Where We’ve Been: Movement I – the devastating portrait of death. Movement II – a nostalgic look into the past with a gentle dance. And now for a bit of quirky humour.
The last three movements are to be played one after the other without a break, so apologies that splitting this over three blog posts somewhat breaks that momentum!
This third movement is the scherzo of the symphony. A scherzo (Italian for “joke”) is generally a faster movement in the middle of a symphony that lets the composer write something that is fast, but not necessarily as big and grand as the first and last movements. As you’ve heard in his other symphonies, if you’ve been following along, Mahler liked to use the third movement to express irony or satire and this one is a perfect example of that.
At the time when this symphony was composed, and in the years before it, Mahler was a great fan of a collection of German folk poems called Des Knaben Wunderhorn (The Boy’s Magic Horn). Two of these poems make an appearance in one form or another in this Second Symphony. The first one to appear is a song called “Des Antonius von Padua Fischpredigt” (“St Anthony of Padua Preaches to the Fish”).
The original poem is a rather cynical little tale about St Anthony who gives up preaching to his congregation because they don’t listen to him. So he goes down to the river and preaches to the fish. The fish are highly interested in his sermon and gather around to listen, but as soon as it’s over, they go back to being their same old selves and don’t pay any attention to what they heard . . . Mahler set this poem to music shortly before this symphony was completed for voice and orchestra and then decided that he liked his tune so much, he’d use it again in this symphony.
(0:00) With a opening “ba-bum” from the timpanis – which shocks a live audience every time, coming after the quiet ending of Movement II – the opening theme (the Anthony song) begins. This has some very elaborate instrument choices, with all sorts of strange sounds coming from all over the place. (For instance, listen out for the rute – a bundle of sticks which they beat against the side of the drums to make a clicking sound.)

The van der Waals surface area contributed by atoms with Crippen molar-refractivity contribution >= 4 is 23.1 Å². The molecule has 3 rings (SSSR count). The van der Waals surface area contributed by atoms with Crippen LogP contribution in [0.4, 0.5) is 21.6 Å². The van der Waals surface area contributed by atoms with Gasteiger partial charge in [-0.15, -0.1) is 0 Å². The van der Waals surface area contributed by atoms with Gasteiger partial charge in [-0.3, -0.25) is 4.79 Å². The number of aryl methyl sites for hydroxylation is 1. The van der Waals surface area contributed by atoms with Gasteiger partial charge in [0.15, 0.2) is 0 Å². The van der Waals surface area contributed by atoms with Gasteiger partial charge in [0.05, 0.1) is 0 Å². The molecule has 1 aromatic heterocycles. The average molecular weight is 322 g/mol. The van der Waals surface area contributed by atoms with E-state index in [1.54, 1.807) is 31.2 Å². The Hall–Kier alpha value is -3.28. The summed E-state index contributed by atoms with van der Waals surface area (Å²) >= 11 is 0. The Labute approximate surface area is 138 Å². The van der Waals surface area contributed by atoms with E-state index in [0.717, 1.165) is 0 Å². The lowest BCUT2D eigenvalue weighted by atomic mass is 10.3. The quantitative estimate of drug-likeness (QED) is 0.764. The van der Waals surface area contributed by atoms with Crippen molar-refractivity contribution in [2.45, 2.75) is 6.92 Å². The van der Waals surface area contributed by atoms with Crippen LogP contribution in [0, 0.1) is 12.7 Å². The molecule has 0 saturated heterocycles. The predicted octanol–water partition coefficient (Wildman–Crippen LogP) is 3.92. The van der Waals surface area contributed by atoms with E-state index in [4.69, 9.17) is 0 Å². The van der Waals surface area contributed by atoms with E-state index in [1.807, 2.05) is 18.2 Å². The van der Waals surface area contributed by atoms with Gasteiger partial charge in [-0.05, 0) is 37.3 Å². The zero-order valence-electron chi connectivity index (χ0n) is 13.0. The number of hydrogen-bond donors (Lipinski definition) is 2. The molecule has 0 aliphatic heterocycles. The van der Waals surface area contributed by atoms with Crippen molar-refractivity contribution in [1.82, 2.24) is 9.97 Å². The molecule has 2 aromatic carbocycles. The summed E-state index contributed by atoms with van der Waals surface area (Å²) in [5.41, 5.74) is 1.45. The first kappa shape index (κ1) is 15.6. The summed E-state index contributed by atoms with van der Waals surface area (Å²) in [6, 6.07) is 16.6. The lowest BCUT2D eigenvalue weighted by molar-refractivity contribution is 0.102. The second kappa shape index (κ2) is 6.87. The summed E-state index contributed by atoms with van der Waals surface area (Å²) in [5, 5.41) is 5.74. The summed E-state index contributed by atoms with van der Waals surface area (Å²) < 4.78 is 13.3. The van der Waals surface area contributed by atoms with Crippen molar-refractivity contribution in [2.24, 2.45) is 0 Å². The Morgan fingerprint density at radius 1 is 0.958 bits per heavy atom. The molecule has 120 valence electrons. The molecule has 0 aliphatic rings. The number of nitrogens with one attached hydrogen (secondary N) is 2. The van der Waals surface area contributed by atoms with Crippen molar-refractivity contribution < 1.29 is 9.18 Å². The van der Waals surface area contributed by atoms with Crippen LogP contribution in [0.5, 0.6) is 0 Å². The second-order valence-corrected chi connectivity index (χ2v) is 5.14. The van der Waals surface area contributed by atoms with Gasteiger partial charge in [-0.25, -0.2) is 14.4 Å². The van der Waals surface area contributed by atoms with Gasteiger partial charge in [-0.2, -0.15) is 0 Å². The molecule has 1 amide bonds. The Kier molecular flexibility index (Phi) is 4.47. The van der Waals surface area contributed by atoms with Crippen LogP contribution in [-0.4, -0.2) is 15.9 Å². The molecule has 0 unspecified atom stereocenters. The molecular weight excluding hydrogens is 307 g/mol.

Most of the opening tune is dominated by the woodwinds, playing all sorts of slinky, slidy melodies. In the original song, this represents the movements of the scaly, slithery fish, but in this symphony, it serves as a larger metaphor . . . In this movement, Mahler is telling us that life is often chaotic and endless.
(4:09) However, as we’ve seen, even in the middle of chaos, there is beauty. After a few minutes, the song theme gets interrupted by a loud brass section, and soon we hear a wonderful interlude: (5:10) over a billowing harp accompaniment, a trumpet quartet sings out a gorgeous melody. To me, it really is one of the most beautiful moments in the symphony.
(6:39) Alas, however, it ends, and the music starts getting more discordant, as if it’s lost its bearings and doesn’t know where to go. The slinky song tune starts up again.
(8:54) Again, a few minutes later, a loud brass section interrupts and for a minute, we think we might be lucky enough to hear the trumpet quartet again. But no . . . it’s far worse.
(9:14) The orchestra lets out a scream. The chaos of life is too much, and we hear it. The scream almost collapses the orchestral sound in on itself and the music wanders into a strange ethereal sound world on the other side of it. However, this new sound that comes from the orchestra after the scream has a hint of the fifth movement, and it gives us a glimpse of eternity – of a life beyond this one on earth.
(10:51) But then the slinky St Anthony song returns again, and the scherzo closes as it began.
If you liked that movement and you’re open to trying things strange and new, the Italian composer Luciana Berio used it in the third movement of a work of his called the Sinfonia, which features an orchestra and singers who don’t actually sing (they often speak, shout or whisper instead) all thrown in a strange post-modern mix. Have a listen on YouTube if you’re interested. It’s a trippy experience!